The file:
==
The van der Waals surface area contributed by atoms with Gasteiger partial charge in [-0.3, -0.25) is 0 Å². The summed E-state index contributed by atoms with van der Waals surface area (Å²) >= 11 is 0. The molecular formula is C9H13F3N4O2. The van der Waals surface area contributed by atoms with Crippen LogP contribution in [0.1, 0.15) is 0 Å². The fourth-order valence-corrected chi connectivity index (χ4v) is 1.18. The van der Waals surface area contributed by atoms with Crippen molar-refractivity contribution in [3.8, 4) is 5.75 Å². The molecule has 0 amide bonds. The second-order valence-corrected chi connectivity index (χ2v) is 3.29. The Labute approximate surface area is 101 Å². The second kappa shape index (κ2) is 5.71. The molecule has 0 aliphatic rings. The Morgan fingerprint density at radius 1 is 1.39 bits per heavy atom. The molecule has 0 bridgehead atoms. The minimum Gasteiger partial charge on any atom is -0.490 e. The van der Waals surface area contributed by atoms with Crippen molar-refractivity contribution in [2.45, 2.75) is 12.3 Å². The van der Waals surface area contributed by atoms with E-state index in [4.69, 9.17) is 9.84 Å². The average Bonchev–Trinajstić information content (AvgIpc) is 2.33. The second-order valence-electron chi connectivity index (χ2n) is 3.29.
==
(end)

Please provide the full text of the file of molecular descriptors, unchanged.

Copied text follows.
The van der Waals surface area contributed by atoms with Gasteiger partial charge in [-0.3, -0.25) is 0 Å². The summed E-state index contributed by atoms with van der Waals surface area (Å²) >= 11 is 0. The molecular formula is C9H13F3N4O2. The van der Waals surface area contributed by atoms with Crippen LogP contribution in [0.1, 0.15) is 0 Å². The fourth-order valence-corrected chi connectivity index (χ4v) is 1.18. The van der Waals surface area contributed by atoms with Crippen molar-refractivity contribution in [3.8, 4) is 5.75 Å². The molecule has 0 amide bonds. The second-order valence-corrected chi connectivity index (χ2v) is 3.29. The Labute approximate surface area is 101 Å². The second kappa shape index (κ2) is 5.71. The molecule has 0 aliphatic rings. The Morgan fingerprint density at radius 1 is 1.39 bits per heavy atom. The molecule has 0 bridgehead atoms. The minimum Gasteiger partial charge on any atom is -0.490 e. The van der Waals surface area contributed by atoms with Crippen molar-refractivity contribution in [2.45, 2.75) is 12.3 Å². The van der Waals surface area contributed by atoms with E-state index in [4.69, 9.17) is 9.84 Å². The average Bonchev–Trinajstić information content (AvgIpc) is 2.33. The second-order valence-electron chi connectivity index (χ2n) is 3.29.